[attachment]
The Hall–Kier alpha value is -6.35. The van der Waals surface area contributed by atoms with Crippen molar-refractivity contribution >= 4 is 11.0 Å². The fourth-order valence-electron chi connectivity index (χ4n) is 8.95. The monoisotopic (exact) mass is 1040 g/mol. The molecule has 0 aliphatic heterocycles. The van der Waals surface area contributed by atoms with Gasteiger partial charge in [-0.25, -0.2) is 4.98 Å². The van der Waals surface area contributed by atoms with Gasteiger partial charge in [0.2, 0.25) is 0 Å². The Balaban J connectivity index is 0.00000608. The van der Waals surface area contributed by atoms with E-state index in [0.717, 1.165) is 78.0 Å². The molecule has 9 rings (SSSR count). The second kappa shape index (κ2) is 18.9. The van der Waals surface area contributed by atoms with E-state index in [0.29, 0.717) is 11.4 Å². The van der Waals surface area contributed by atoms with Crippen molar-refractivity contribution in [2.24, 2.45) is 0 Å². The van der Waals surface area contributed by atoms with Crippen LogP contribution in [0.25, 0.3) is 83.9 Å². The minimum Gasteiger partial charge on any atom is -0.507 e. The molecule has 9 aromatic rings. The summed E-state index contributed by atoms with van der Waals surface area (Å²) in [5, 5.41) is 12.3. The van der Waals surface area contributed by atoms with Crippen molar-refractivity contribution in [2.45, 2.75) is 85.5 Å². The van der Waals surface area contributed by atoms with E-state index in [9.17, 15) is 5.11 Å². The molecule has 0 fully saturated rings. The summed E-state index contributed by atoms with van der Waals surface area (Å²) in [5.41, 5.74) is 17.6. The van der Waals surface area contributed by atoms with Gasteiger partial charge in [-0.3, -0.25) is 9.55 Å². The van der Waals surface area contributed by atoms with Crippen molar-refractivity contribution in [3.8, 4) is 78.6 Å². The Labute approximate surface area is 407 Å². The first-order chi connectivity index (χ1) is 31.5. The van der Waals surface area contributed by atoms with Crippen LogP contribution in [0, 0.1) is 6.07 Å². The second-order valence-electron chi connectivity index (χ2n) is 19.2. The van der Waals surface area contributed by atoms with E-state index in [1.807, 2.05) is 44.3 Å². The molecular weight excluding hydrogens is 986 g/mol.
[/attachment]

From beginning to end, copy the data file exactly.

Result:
The Hall–Kier alpha value is -6.35. The van der Waals surface area contributed by atoms with Crippen molar-refractivity contribution >= 4 is 11.0 Å². The fourth-order valence-electron chi connectivity index (χ4n) is 8.95. The monoisotopic (exact) mass is 1040 g/mol. The molecule has 0 aliphatic heterocycles. The van der Waals surface area contributed by atoms with Gasteiger partial charge in [-0.25, -0.2) is 4.98 Å². The van der Waals surface area contributed by atoms with Gasteiger partial charge in [0.2, 0.25) is 0 Å². The Balaban J connectivity index is 0.00000608. The van der Waals surface area contributed by atoms with E-state index in [0.717, 1.165) is 78.0 Å². The molecule has 9 rings (SSSR count). The second kappa shape index (κ2) is 18.9. The van der Waals surface area contributed by atoms with E-state index in [0.29, 0.717) is 11.4 Å². The van der Waals surface area contributed by atoms with Crippen molar-refractivity contribution in [2.24, 2.45) is 0 Å². The van der Waals surface area contributed by atoms with Crippen LogP contribution in [0.25, 0.3) is 83.9 Å². The minimum Gasteiger partial charge on any atom is -0.507 e. The molecule has 9 aromatic rings. The summed E-state index contributed by atoms with van der Waals surface area (Å²) in [5, 5.41) is 12.3. The van der Waals surface area contributed by atoms with Crippen molar-refractivity contribution in [2.45, 2.75) is 85.5 Å². The van der Waals surface area contributed by atoms with E-state index in [9.17, 15) is 5.11 Å². The molecule has 0 fully saturated rings. The summed E-state index contributed by atoms with van der Waals surface area (Å²) in [5.41, 5.74) is 17.6. The van der Waals surface area contributed by atoms with Gasteiger partial charge in [-0.3, -0.25) is 9.55 Å². The van der Waals surface area contributed by atoms with Crippen molar-refractivity contribution in [3.8, 4) is 78.6 Å². The Labute approximate surface area is 407 Å². The first-order chi connectivity index (χ1) is 31.5. The van der Waals surface area contributed by atoms with Crippen LogP contribution in [0, 0.1) is 6.07 Å². The second-order valence-electron chi connectivity index (χ2n) is 19.2. The van der Waals surface area contributed by atoms with E-state index in [1.807, 2.05) is 44.3 Å². The molecular weight excluding hydrogens is 986 g/mol.